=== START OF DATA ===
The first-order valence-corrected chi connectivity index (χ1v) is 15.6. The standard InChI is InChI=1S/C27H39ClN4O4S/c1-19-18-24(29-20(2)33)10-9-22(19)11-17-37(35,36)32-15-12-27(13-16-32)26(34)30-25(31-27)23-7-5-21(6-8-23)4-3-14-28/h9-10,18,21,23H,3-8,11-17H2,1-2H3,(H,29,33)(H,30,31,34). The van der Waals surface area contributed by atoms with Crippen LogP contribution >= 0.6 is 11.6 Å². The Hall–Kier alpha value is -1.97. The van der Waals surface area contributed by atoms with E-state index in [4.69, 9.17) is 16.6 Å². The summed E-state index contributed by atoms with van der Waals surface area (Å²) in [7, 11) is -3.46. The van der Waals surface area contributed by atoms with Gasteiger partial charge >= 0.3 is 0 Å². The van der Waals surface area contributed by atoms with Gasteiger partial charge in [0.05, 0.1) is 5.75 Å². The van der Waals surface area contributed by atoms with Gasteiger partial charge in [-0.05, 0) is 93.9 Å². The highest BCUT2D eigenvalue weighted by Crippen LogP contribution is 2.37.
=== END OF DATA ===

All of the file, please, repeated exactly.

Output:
The first-order valence-corrected chi connectivity index (χ1v) is 15.6. The standard InChI is InChI=1S/C27H39ClN4O4S/c1-19-18-24(29-20(2)33)10-9-22(19)11-17-37(35,36)32-15-12-27(13-16-32)26(34)30-25(31-27)23-7-5-21(6-8-23)4-3-14-28/h9-10,18,21,23H,3-8,11-17H2,1-2H3,(H,29,33)(H,30,31,34). The van der Waals surface area contributed by atoms with Crippen LogP contribution >= 0.6 is 11.6 Å². The Hall–Kier alpha value is -1.97. The van der Waals surface area contributed by atoms with E-state index in [4.69, 9.17) is 16.6 Å². The summed E-state index contributed by atoms with van der Waals surface area (Å²) in [7, 11) is -3.46. The van der Waals surface area contributed by atoms with Gasteiger partial charge >= 0.3 is 0 Å². The van der Waals surface area contributed by atoms with Gasteiger partial charge in [0.05, 0.1) is 5.75 Å². The van der Waals surface area contributed by atoms with Gasteiger partial charge in [-0.05, 0) is 93.9 Å². The highest BCUT2D eigenvalue weighted by Crippen LogP contribution is 2.37.